But to come down from great men and higher matters to my little children and poor school-house again; I will, God willing, go forward orderly, as I purposed, to instruct children and young men both for learning and manners.
He exhorted Slingsby not to break down or depress the free spirit of the boys, by harshness and slavish fear, but to lead them freely and joyously on in the path of knowledge, making it pleasant and desirable in their eyes. He wished to see the youth trained up in the manners and habitudes of the peasantry of the good old times, and thus to lay a foundation for the accomplishment of his favorite object, the revival of old English customs and character. He recommended that all the ancient holidays should be observed, and that the sports of the boys, in their hours of play, should be regulated according to the standard authorities laid down in Strutt, a copy of whose invaluable work, decorated with plates, was deposited in the school-house. Above all, he exhorted the pedagogue to abstain from the use of birch, an instrument of instruction which the good Squire regards with abhorrence, as fit only for the coercion of brute natures that cannot be reasoned with.
Mr. Slingsby has followed the Squire’s instructions, to the best of his disposition and abilities. He never flogs the boys, because he is too easy, good-humoured a creature to inflict pain on a worm. He is bountiful in holidays, because he loves holidays himself, and has a sympathy with the urchins’ impatience of confinement, from having divers times experienced its irksomeness during the time that he was seeing the world. As to sports and pastimes, the boys are faithfully exercised in all that are on record, quoits, races, prison-bars, tipcat, trap-ball, bandy-ball, wrestling, leaping, and what not. The only misfortune is, that having banished the birch, honest Slingsby has not studied Roger Ascham sufficiently to find out a substitute; or rather, he has not the management in his nature to apply one; his school, therefore, though one of the happiest, is one of the most unruly in the country; and never was a pedagogue more liked, or less heeded by his disciples, than Slingsby.
He has lately taken a coadjutor worthy of himself, being another stray sheep that has returned to the village fold. This is no other than the son of the musical tailor, who had bestowed some cost upon his education, hoping to see him one day arrive at the dignity of an exciseman, or at least of a parish clerk. The lad grew up, however, as idle and musical as his father; and, being captivated by the drum and fife of a recruiting party, he followed them off to the army. He returned not long since, out of money, and out at the elbows, the prodigal son of the village. He remained for some time lounging about the place in half-tattered soldier’s dress, with a foraging-cap on one side of his head, jerking stones across the brook, or loitering about the tavern-door, a burthen to his father, and regarded with great coldness by all warm householders.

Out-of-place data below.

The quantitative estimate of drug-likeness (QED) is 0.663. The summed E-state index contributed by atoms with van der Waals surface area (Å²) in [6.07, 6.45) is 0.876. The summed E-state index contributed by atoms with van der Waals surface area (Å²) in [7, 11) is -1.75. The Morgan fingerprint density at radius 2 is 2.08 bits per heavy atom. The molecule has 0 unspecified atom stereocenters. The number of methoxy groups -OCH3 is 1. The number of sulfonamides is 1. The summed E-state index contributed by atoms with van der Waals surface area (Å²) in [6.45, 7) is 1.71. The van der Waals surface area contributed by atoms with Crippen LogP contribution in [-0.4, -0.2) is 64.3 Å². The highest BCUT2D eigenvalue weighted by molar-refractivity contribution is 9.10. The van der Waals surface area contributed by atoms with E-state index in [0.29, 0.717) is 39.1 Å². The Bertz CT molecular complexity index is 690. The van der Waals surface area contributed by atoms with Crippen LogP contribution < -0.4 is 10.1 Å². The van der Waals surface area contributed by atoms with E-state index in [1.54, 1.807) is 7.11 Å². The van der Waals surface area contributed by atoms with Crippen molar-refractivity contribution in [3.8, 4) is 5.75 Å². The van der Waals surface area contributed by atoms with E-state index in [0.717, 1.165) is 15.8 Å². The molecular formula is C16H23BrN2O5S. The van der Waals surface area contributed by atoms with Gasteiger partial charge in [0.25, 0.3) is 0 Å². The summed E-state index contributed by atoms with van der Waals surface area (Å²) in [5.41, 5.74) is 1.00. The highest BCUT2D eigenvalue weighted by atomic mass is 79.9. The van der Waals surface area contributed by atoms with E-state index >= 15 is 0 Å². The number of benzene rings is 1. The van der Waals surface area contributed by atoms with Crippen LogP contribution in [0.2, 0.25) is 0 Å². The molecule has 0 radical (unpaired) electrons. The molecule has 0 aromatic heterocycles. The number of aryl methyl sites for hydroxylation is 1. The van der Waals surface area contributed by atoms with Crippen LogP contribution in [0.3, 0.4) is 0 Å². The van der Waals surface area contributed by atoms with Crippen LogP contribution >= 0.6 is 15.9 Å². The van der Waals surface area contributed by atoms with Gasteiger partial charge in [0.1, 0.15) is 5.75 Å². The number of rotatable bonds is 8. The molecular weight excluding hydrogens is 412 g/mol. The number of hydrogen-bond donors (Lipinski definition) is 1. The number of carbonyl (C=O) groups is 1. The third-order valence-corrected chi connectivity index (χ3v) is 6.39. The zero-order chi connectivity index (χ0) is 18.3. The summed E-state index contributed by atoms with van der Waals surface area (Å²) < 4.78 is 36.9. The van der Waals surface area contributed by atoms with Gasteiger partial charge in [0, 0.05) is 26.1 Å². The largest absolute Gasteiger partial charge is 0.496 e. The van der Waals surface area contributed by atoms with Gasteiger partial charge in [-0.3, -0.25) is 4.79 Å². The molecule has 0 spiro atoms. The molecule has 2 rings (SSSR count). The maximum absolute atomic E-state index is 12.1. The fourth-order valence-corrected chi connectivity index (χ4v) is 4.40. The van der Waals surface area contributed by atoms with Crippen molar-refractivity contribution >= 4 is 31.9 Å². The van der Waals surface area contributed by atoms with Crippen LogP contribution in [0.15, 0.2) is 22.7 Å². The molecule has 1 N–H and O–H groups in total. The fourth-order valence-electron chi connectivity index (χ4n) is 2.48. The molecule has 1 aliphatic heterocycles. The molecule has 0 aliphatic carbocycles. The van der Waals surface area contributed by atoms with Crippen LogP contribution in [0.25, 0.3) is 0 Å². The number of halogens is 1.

Something, however, drew honest Slingsby towards the youth. It might be the kindness he bore to his father, who is one of the schoolmaster’s great cronies; it might be that secret sympathy which draws men of vagrant propensities towards each other; for there is something truly magnetic in the vagabond feeling; or it might be, that he remembered the time when he himself had come back, like this youngster, a wreck, to his native place. At any rate, whatever the motive, Slingsby drew towards the youth. They had many conversations in the village tap-room about foreign parts and the various scenes and places they had witnessed during their wayfaring about the world. The more Slingsby talked with him, the more he found him to his taste; and finding him almost as learned as himself, he forthwith engaged him as an assistant, or usher, in the school.
Under such admirable tuition, the school, as may be supposed, flourishes apace; and if the scholars do not become versed in all the holiday accomplishments of the good old times, to the Squire’s heart’s content, it will not be the fault of their teachers. The prodigal son has become almost as popular among the boys as the pedagogue himself. His instructions are not limited to school hours; and having inherited the musical taste and talents of his father, he has bitten the whole school with the mania. He is a great hand at beating a drum, which is often heard rumbling from the rear of the school-house. He is teaching half the boys of the village, also, to play the fife, and the pandean pipes; and they weary the whole neighbourhood with their vague pipings, as they sit perched on stiles, or loitering about the barn-doors in the evenings. Among the other exercises of the school, also, he has introduced the ancient art of archery, one of the Squire’s favourite themes, with such success, that the whipsters roam in truant bands about the neighbourhood, practising with their bows and arrows upon the birds of the air, and the beasts of the field; and not unfrequently making a foray into the Squire’s domains, to the great indignation of the gamekeepers. In a word, so completely are the ancient English customs and habits cultivated at this school, that I should not be surprised if the Squire should live to see one of his poetic visions realized, and a brood reared up, worthy successors to Robin Hood and his merry gang of outlaws.